Austin, Texas has officially joined the ranks of major metropolitan areas that offer curbside compost pickup.
The eco-friendly southwestern city launched a curbside compost pilot program earlier this month, utilizing 7,900 households for the initial launch. Residents who participate will receive a 96 gallon compost cart – the same size as the city’s current household recycling bins – plus, a 2.4 gallon food receptacle for indoor food scraps like banana peels, chicken bones, egg shells and more.
The composting pilot program will roll out to a random selection of households, not just volunteers. That means the city will have to educate those participating on what can and can’t be composted, plus, how to keep a composting bin clean. Austin has distributed informational pamphlets to help composting newbies understand the need and importance of composting and what materials can be tossed into the bins, according to Austin American-Statesman.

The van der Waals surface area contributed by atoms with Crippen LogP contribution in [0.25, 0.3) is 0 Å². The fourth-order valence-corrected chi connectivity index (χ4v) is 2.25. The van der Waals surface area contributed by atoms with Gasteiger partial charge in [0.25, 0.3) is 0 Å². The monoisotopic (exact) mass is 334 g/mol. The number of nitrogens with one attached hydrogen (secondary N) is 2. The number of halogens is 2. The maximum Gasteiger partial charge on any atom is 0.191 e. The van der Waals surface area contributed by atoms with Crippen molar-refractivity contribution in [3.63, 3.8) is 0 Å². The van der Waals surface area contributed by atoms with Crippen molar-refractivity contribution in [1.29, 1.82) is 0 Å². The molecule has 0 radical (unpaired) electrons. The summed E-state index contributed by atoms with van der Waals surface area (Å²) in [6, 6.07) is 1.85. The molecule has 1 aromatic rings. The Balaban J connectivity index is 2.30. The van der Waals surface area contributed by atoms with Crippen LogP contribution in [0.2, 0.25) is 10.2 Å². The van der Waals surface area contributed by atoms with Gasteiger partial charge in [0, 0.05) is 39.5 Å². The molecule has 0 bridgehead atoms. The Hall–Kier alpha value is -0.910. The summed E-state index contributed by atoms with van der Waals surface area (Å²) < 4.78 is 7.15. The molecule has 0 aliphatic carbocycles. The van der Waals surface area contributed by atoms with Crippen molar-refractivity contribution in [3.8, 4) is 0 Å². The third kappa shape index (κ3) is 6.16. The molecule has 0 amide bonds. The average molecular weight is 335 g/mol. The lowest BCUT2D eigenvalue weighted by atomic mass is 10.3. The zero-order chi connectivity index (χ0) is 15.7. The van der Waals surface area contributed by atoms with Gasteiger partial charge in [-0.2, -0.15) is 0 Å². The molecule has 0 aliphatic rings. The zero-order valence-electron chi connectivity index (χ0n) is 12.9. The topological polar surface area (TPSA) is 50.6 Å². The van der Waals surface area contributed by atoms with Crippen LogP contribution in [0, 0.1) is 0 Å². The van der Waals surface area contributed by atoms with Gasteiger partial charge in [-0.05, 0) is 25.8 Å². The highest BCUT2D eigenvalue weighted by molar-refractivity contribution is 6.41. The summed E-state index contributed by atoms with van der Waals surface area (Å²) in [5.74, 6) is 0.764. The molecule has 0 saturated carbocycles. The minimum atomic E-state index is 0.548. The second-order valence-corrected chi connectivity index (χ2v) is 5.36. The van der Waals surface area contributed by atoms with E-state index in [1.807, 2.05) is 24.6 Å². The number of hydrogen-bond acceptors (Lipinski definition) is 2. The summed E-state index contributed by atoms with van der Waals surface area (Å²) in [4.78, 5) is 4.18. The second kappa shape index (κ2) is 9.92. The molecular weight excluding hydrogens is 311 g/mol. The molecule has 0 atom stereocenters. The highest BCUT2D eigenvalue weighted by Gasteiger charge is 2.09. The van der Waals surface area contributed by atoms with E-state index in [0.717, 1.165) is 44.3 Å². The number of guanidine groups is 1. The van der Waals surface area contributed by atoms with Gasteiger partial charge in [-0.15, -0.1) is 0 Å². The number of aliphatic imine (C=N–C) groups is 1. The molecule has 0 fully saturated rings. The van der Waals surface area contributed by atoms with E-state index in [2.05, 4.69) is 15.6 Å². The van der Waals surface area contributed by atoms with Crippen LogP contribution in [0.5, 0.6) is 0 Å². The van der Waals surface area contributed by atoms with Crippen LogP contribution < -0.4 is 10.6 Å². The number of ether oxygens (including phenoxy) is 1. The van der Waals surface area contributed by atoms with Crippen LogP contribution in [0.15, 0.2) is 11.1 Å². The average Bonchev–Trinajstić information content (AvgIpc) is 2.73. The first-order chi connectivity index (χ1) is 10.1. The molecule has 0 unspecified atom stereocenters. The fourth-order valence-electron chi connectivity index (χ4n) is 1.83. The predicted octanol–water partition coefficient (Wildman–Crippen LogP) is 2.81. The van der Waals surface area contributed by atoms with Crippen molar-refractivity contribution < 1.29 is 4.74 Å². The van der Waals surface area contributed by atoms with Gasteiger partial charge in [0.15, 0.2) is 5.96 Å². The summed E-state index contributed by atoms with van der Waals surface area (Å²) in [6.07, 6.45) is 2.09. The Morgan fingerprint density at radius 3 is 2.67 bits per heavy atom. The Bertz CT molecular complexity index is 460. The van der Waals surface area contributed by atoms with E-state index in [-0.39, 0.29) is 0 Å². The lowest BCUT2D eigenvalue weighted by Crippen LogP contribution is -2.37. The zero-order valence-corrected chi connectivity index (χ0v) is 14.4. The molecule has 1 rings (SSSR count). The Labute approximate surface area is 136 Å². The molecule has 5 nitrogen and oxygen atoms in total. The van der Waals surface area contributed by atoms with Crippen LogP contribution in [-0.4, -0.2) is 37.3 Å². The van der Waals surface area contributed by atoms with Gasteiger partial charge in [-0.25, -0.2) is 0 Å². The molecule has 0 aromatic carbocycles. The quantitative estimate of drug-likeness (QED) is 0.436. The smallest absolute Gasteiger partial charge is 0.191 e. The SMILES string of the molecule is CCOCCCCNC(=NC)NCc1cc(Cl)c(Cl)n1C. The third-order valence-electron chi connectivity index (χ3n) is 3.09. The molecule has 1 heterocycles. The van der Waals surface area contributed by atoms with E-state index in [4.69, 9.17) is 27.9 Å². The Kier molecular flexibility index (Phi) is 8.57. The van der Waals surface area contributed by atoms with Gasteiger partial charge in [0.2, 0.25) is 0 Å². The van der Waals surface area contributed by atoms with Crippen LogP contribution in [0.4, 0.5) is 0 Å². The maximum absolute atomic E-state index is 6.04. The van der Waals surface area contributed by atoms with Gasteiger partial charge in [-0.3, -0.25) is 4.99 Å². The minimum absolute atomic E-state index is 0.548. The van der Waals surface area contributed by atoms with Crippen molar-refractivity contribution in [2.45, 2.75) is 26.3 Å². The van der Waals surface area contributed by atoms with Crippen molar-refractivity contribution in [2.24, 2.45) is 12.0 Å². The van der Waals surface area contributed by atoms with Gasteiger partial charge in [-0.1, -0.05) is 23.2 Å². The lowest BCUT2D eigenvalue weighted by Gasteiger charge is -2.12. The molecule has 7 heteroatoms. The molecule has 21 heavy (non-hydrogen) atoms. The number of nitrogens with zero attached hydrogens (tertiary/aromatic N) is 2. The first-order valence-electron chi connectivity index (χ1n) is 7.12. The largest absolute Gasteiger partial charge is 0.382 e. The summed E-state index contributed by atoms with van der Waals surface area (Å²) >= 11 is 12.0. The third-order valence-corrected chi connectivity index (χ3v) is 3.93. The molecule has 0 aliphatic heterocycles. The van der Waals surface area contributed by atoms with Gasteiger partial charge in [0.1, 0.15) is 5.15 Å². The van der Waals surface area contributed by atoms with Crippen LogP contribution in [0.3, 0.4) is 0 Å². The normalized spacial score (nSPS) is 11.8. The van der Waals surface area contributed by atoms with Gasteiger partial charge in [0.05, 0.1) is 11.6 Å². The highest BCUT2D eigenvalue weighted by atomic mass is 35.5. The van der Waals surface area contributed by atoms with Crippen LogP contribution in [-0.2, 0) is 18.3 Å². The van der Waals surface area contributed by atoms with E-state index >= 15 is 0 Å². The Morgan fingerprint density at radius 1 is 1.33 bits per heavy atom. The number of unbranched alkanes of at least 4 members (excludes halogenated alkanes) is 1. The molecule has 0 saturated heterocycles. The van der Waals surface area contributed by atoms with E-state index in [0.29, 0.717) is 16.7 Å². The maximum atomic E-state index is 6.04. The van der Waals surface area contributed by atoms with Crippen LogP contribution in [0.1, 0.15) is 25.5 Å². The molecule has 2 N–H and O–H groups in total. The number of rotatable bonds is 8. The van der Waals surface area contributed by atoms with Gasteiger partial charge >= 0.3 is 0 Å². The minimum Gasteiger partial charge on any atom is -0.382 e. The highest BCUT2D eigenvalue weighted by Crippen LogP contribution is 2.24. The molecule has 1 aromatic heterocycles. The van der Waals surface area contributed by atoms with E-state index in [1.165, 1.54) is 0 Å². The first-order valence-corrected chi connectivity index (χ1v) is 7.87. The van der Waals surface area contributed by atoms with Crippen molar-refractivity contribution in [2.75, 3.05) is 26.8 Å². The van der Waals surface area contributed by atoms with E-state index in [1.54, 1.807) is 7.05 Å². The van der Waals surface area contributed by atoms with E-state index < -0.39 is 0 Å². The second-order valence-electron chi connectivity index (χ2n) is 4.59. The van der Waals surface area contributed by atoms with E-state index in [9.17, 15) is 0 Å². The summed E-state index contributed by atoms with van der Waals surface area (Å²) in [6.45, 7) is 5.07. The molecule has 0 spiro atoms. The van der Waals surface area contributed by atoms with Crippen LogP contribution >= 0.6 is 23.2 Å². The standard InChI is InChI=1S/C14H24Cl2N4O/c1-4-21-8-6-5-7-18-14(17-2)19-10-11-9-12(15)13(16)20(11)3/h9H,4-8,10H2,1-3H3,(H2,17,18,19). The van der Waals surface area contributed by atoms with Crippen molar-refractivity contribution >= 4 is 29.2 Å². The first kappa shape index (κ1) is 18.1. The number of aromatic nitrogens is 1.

It’s all part of the city’s plan to divert zero waste to landfills by 2040. With just 27 years to achieve that lofty goal, the city has focused on reducing waste overall. Last year Austin banned the use of plastic bags in grocery stores and other retailers, hoping it will drive up the use of reusable cloth bags.
Other major cities who offer curbside compost pickup include Portland and Salem, Ore., Boulder, Colo. and Seattle.